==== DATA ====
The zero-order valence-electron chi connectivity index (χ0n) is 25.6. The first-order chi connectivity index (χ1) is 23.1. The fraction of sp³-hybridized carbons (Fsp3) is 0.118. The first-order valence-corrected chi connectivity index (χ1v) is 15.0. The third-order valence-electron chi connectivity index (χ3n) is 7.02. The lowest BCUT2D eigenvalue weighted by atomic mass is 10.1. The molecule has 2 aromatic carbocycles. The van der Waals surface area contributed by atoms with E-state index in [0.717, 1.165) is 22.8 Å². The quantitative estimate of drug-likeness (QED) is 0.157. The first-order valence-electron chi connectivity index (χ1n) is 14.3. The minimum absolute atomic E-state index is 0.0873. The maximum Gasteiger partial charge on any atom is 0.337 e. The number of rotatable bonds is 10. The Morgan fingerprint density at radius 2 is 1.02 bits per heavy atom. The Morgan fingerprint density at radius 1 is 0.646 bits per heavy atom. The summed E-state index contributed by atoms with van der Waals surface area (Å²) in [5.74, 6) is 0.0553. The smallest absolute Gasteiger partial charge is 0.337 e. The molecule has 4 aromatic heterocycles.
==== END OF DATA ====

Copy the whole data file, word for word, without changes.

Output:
The zero-order valence-electron chi connectivity index (χ0n) is 25.6. The first-order chi connectivity index (χ1) is 23.1. The fraction of sp³-hybridized carbons (Fsp3) is 0.118. The first-order valence-corrected chi connectivity index (χ1v) is 15.0. The third-order valence-electron chi connectivity index (χ3n) is 7.02. The lowest BCUT2D eigenvalue weighted by atomic mass is 10.1. The molecule has 2 aromatic carbocycles. The van der Waals surface area contributed by atoms with E-state index in [0.717, 1.165) is 22.8 Å². The quantitative estimate of drug-likeness (QED) is 0.157. The first-order valence-electron chi connectivity index (χ1n) is 14.3. The minimum absolute atomic E-state index is 0.0873. The maximum Gasteiger partial charge on any atom is 0.337 e. The number of rotatable bonds is 10. The Morgan fingerprint density at radius 2 is 1.02 bits per heavy atom. The Morgan fingerprint density at radius 1 is 0.646 bits per heavy atom. The summed E-state index contributed by atoms with van der Waals surface area (Å²) in [5.74, 6) is 0.0553. The smallest absolute Gasteiger partial charge is 0.337 e. The molecule has 4 aromatic heterocycles.